Microsoft responds to Windows 10 backlash
Windows 10 has been controversial for reasons I'm relieved for. People are starting to take their online privacy seriously, and large players potentially abusing it under the guise of “adding functionality” are finally being held to task. This is a victory for everyone.
That's not to say there hasn’t been a struggle. Journalists like Ed Bott have dismissed legitimate concerns over tracking, and even deleted comments like mine that sought to question it. Companies have denied their tracking activities, or paid lip service with incomplete opt-out checkboxes.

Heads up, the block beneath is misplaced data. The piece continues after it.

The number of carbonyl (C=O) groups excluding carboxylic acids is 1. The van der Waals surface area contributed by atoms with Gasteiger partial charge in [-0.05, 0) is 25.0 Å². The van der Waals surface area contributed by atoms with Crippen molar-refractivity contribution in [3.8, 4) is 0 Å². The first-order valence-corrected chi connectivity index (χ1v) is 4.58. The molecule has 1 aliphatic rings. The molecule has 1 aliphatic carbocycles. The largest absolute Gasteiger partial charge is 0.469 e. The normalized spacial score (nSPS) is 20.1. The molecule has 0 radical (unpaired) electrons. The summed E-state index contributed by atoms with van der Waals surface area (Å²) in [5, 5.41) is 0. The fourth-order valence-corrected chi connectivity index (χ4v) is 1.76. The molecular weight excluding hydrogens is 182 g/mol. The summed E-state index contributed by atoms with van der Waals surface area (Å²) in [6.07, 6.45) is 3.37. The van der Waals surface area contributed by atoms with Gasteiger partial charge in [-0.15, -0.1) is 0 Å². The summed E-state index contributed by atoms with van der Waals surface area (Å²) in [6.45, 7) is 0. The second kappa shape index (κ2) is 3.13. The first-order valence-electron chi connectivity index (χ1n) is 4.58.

Microsoft’s Terry Myerson has responded to the backlash. The blog post doesn’t address all the concerns (or even most of them), and the tone is somewhat patronising, but it’s a start. They even took a thinly veiled (and justified) swipe at Google:
Unlike some other platforms, no matter what privacy options you choose, neither Windows 10 nor any other Microsoft software scans the content of your email or other communications, or your files, in order to deliver targeted advertising to you.
As Terry says, trust is earned.